An outside law firm has found there was no illegal or unethical behavior in the search process that led Suffolk University to choose its new president, the school announced Monday.
The investigation was launched in April after a university trustee resigned from the board in protest over the search, which he called “inappropriately tainted.”
The university, which for years has been mired in controversy, came under fire by some trustees after it chose interim president Marisa Kelly as the permanent president even though she was not one of the two finalists selected by the search committee. Accusations centered around board chairman Robert Lamb, who was accused of unfairly influencing the search process.
In response to the complaint, Suffolk hired the law firm Yurko, Salvesen & Remz. The investigation was led by Donald Stern, a former US attorney who is of counsel at the firm. The firm interviewed more than 40 people, including search committee members and trustees, and reviewed documents and emails, he said.
Stern found no evidence that Lamb or other members of the search committee did anything “illegal, dishonest, unethical or fraudulent,” according to a four-page report by Stern posted Monday on the college’s website.
However, the firm did signal that the search was not entirely smooth or uncontroversial.
“No selection process is flawless and, with the benefit of hindsight, the Search Committee and the search consultant may have made different choices,” the report said.
The report also said “our role was not to ‘second-guess’ decisions made by either the Search Committee or the Board of Trustees, as reasonable people can differ about what is in the best interest of the University.”
The controversy over Kelly’s appointment followed a long period of instability at the school. Suffolk was engulfed in scandal when trustees abruptly ousted new president Margaret McKenna in early 2016 after she had served just seven months on the job. She was the fifth president in as many years.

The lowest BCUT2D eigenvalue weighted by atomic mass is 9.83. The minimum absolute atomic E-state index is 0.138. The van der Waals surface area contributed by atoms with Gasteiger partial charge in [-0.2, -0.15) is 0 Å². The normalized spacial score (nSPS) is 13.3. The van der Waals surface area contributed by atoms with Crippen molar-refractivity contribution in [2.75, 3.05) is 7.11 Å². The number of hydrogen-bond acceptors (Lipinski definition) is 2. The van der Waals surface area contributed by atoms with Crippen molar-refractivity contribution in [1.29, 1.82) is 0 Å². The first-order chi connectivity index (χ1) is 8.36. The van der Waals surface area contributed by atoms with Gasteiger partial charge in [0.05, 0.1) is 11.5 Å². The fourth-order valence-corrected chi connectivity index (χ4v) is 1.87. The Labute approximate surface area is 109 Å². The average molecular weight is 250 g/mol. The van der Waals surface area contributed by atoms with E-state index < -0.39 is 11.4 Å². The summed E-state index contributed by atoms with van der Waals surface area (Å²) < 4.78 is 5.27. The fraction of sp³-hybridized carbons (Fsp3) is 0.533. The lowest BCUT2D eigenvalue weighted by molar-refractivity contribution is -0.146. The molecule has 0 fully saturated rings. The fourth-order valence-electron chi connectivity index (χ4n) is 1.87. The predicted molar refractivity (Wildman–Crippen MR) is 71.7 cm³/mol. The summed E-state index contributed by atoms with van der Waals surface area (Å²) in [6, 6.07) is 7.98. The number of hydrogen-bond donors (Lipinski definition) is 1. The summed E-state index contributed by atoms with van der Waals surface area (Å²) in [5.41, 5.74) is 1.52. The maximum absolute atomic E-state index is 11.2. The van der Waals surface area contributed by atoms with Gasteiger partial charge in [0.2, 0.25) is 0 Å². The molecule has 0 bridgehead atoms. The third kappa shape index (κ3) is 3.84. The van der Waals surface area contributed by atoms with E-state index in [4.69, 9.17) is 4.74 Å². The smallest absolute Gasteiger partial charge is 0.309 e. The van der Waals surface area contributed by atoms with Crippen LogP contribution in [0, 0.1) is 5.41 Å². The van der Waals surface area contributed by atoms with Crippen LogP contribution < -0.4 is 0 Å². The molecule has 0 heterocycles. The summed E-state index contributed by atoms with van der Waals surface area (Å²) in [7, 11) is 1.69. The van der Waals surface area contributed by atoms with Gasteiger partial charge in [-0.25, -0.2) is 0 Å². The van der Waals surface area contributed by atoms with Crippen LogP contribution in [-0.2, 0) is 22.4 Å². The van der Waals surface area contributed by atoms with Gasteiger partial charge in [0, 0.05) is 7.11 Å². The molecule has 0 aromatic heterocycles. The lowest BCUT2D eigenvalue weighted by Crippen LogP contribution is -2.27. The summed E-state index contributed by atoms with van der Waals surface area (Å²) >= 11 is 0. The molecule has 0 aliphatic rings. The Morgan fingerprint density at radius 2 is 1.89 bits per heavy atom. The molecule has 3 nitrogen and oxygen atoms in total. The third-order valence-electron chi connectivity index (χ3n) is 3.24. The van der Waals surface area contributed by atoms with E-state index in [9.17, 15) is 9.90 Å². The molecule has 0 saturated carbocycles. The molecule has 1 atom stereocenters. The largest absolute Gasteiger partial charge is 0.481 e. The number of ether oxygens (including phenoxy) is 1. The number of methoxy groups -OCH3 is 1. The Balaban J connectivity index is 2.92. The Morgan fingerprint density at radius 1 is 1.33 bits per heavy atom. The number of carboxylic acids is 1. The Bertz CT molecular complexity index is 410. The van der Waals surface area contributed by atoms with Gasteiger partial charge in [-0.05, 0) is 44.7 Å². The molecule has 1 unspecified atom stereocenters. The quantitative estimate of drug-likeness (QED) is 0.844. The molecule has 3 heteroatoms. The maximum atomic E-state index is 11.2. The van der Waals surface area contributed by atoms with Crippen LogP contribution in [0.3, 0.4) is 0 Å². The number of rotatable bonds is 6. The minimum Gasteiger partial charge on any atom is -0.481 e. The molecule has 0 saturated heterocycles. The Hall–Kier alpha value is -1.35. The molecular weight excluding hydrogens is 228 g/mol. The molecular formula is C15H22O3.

The report on the latest presidential search provided a synopsis of what investigators learned about how Kelly was chosen.
According to the law firm, at the end of the search process, the committee was unable to decide between two candidates and decided to hold a final meeting to decide. Before that meeting, however, several search committee members including Lamb decided neither candidate was the best for Suffolk and that Kelly should not have been eliminated from consideration.
“Although we do not believe that there was any orchestrated action, there were isolated discussions between some of these individuals, including Mr. Lamb, about having the Search Committee reconsider its decision at the final meeting,” the report said.
But the firm found that Lamb in no way coerced or unduly influenced other members of the search committee.
At its final meeting, the search committee could not decide between Kelly and one of the original two finalists, so Lamb decided to present both to the trustees and ask them to choose. The report said lawyers found no evidence that there were irregularities in the voting process, such as substituting paper balloting for electronic voting.
When the trustees met, they decided not to interview the outside finalist in person and, after a vote, chose Kelly. Ten of the 23 trustees trustees were members of the 19-member search committee and nine had met the other candidate.
Suffolk posted the report on its website Monday, along with a statement from trustee J. Robert Johnson, who oversaw the investigation. He said such whistleblower allegations are normally kept confidential, but the school chose to make the report public because the allegations questioned the integrity of the presidential search.Laura Krantz can be reached at firstname.lastname@example.org. Follow her on Twitter @laurakrantz.